Can You Stand the Pressure?
Several years ago, a hidden camera TV show decided to try a little prank/experiment. The object was to see how people would conform to peer pressure, even when the crowd they were with was obviously wrong.
They had a group of actors enter an elevator with a regular person who had no idea what was going on, and they had the actors face the back wall of the elevator instead of facing the door. There was no door in the back of the elevator, just a blank wall.
The regular person entered with the group and for a few seconds, stood facing the door as you normally do. Then after a few seconds, he noticed everyone else facing toward the back wall.
He turned to look behind for a second and see if he'd missed anything. He hadn't. It was a blank wall. It made no sense why anyone would be staring at it, and yet everyone else in the elevator was indeed facing that way.
Would he stand his ground? Would he do the obviously right thing in the middle of a group of people who were obviously not?
Unfortunately, after a few seconds, the man gave in to the crowd and turned to face the blank wall behind him. There was no reason to, and it was obviously the wrong thing to do, yet so many other people were doing it that he lost confidence in his decision and gave in. The doors closed and the audience at home laughed at the good-natured fun.
So what would you have done? It seems an easy answer, and there are definitely those people who can stand their ground. As a matter of fact, in the next clip, they had the crowd change positions several times, going to the side, the front, the back, and so on. The man who had no idea what was happening simply conformed to their every position change, and even took off his hat when they did, and put it back on again when they put theirs on. No reason for any of it, but he did it all without question.
In our lives, there are times when we may have to make a decision that isn't the popular one. Maybe you're the one person in your organization who has the idea and maybe it will cause everyone else to have to stretch, so it keeps getting shot down. The pressure to conform to the norm will be hard.
And there are often times when we have to believe in our decisions even when no one else will. People admire someone who can be bold. I'm not talking about being obnoxious and a know-it-all, but someone who is a leader. Someone who believes in their convictions and will try new things.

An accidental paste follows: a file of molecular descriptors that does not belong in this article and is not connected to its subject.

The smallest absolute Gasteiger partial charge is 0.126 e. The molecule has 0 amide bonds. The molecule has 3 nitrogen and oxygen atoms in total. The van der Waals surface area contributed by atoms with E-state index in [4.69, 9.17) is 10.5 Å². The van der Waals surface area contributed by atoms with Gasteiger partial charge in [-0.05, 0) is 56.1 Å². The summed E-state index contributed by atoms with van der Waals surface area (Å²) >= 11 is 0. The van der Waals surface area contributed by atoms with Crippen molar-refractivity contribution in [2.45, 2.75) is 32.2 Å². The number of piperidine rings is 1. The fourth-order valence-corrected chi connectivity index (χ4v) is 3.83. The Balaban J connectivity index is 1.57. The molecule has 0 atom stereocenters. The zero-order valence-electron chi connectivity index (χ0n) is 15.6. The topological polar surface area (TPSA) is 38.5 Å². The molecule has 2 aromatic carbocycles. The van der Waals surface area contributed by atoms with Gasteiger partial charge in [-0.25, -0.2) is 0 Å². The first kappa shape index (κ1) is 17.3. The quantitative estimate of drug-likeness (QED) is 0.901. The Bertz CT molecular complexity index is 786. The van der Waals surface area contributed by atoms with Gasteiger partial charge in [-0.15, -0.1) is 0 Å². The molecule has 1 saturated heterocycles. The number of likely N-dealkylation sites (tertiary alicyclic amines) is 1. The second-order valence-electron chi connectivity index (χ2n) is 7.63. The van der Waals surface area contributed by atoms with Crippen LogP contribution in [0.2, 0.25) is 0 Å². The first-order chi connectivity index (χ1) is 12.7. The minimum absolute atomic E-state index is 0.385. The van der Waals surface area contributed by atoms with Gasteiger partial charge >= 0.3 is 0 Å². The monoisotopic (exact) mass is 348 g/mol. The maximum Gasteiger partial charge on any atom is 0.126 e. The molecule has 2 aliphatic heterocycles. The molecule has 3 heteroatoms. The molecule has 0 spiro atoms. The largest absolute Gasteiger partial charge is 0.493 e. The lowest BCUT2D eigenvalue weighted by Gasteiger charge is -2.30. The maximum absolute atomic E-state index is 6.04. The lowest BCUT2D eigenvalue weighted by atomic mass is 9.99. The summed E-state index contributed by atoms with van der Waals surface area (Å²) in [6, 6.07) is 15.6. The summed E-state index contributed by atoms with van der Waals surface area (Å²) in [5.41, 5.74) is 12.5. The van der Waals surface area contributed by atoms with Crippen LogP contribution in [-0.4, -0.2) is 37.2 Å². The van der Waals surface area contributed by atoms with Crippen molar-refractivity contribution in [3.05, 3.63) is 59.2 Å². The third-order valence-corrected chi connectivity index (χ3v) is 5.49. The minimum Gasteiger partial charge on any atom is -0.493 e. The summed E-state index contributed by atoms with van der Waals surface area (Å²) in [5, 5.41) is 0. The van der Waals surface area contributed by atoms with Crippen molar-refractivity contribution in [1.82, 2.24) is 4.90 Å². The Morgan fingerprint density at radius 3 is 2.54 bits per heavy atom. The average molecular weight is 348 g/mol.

Remember these four things:
1. It is okay to be the only person who believes in you sometimes. It’s not a good feeling when that happens, but at the same time it becomes necessary at times in our life. People make daring choices that can forever change the industry they are working in. At the time, those choices seem strange and even reckless, but when they succeed, they are suddenly seen as “visionaries”. Don’t be afraid to become that visionary.
2. But don’t be so stubborn as to ignore the warning signs. Point number one is valid, but that’s not to say you shouldn’t receive wise counsel from knowledgeable people. If you share your idea with several different people in your industry and no one gets excited for you and the possibilities you are bringing to the table, it may be time to rethink it. But if you can get one or two people on board to be excited and to help your ideas get better, that may be all you need.
3. It’s not easy to go against popular opinion, but some of the greatest accomplishments were considered “out there”. Why would anyone need a computer at home? What could be the advantage of a cellular telephone with a big screen that could break? Why would anybody want to buy a product online that they wouldn’t see in person? Who in the world would want to drive up to a restaurant window and have their food handed to them? All of these things were questions people asked when someone decided to try something new, and yet now our lives are all changed because of this “radical thinking”. It’s impossible now to imagine life without computers, the internet, cell phones, and even drive-thru windows. People who believed in themselves and their ideas created improvements for all of us.
4. Not every “first version” is the best version so be open to suggestions. While point #3 is valid, very few of those products or ideas worked flawlessly the first time out. Someone had a general idea, but it was the brainstorming sessions from others that tweaked it to success. Believe in yourself and your ideas, but realize that it may be someone else who helps you take it to the next level.
Be bold. Be visionary. Be yourself and believe in yourself, even when the crowd is facing the wrong direction!
P.S. If you'd like to watch the elevator video I mentioned, here it is: